How do you choose from the hundreds of different seed potatoes without just picking the ones you’ve heard of? First ask yourself how much space you’ve got. Then what tastes appeal to you - floury or waxy? This affects how you cook them. When do you want to eat them - summer, autumn or winter? And finally, where can you buy them?

You can grow potatoes in a bag on the patio, so a few tasty new potatoes are there for the taking. You could use expensive potato bags or free, old compost bags turned inside out and spiked at the bottom for drainage; fill with home-made or multi-purpose compost. And allow 20 litres of compost per tuber.

With open ground, measure how many seed potatoes you can grow. They need different spacing, depending on whether they’re described as 1st Earlies, 2nd Earlies, or Maincrop. Plant 1st Earlies 30cm apart, 2nd Earlies 40cm and maincrop 45-50. And don’t cheat because you’ll get pretty meagre specimens if you squeeze them too closely together. With your total in mind, relax and enjoy working out which varieties to get.

Taste is very personal as is how you like to use your tatties. Also texture helps to determine flavour and, at a basic level, dry matter gives some indication of this. On a scale of 1-10, the lower the dry matter, the waxier the potato, the higher, the more floury.

Waxy potatoes are best boiled and can be served hot or as a salad. Varieties with dry matter content of 5/6 are described as general purpose and can be used any old way. These varieties are useful but not usually as tasty. Get them from the supermarket shelf, and grow the speciality ones yourself. After a year or two, you’ll start deciding what you fancy but even after 40 years of growing, I keep experimenting and a couple of years ago, I chanced upon Jazzy, my latest waxy star. The last few I’m eating just now haven’t lost much of their original flavour.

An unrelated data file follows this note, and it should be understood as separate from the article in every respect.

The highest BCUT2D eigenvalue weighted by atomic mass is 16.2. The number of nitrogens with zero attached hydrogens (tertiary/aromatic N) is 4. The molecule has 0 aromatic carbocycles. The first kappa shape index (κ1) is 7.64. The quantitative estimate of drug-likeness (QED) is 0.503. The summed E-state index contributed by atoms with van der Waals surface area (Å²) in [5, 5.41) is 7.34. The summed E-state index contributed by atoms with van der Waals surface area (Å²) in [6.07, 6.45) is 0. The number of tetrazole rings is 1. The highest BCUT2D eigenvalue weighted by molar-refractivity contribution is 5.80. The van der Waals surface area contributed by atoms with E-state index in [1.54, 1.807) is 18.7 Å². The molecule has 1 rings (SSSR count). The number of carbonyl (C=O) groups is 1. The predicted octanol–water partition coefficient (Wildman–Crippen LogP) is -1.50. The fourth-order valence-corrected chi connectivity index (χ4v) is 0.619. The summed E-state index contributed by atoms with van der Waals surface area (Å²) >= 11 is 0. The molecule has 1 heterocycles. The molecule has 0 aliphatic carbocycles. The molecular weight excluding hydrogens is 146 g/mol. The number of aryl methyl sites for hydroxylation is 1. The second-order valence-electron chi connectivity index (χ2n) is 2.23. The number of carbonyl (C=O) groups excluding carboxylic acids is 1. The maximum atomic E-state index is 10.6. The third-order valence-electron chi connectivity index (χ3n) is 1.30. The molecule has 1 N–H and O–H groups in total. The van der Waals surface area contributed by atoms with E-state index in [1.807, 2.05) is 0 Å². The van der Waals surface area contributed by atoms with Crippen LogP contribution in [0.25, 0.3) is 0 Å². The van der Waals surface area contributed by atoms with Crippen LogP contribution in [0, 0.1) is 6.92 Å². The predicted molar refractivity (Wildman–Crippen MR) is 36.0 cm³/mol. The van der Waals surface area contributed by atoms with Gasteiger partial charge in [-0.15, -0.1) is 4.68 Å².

But I can’t resist floury varieties, with higher dry matter. They make wonderful bake rs, giving you a crisp skin and crumbly flesh screaming for melted butter. But size isn’t everything. I find the smaller Alouette is the tastiest baker I’ve sampled.

And high dry matter is essential when cooking with fat. Again, the famous Golden Wonder makes good chips, but the smaller Mayan varieties are off the scale when it comes to flavour. So, keep sampling your way to perfection.

Also decide on timing. For freshly dug new potatoes, plant from early April onwards. Earlier, if you’re growing in a bag and can bring under cover if frost threatens, or in August for a Christmas treat.

1st Earlies take between 10 and 12 weeks, but beware the speedy growers, like Swift; they really are pretty tasteless. And plan your planting to avoid harvesting when you’re on holiday as earlies lose that wonderful ‘new potato taste’ if left in the ground too long. At 14 weeks for 2nds and 16-20 for maincrops, you get a succession by planting the lot in a oner.

Tracking down potatoes on your shopping list can be a problem because garden centres and mail order firms often sell tubers by the kilo. Even a ‘special collection’ offers 1 or 2kg bags of 4 or 6 different varieties; at least 40 or 60 tubers. That’s far too many for most people. If I’m experimenting with a new variety, I don’t want more than 5, so the solution is to go to a special potato event where you buy individual tubers. [see sidebar]

Potato events

Dunblane: Sat 17 Feb 1.0pm-3pm, Braeport Centre, Dunblane.

Glasgow: Sun 18 Feb 11am-3pm, Reidvale Centre, Whitevale St, Glasgow G13 1QW.

Linlithgow: Sat 24 Feb 10am-12.30pm, Masonic Hall, Linlithgow.

Edinburgh: Sun 25 Feb 11am-2pm, Bridgend allotment, 41 Old Dalkeith Rd, Edinburgh.

Black Isle: Sat 3 Mar North Kessock Village Hall

Kelso: Sun 4 Mar. 11am-3pm Springwood Park, Kelso.

Plant of the week

Galanthus elwesii Rosemany Burnham. The outer petals are prettily veined with green and the inner is strongly green. Like all green snowdrops, this is quite expensive.


Twitter: @boddave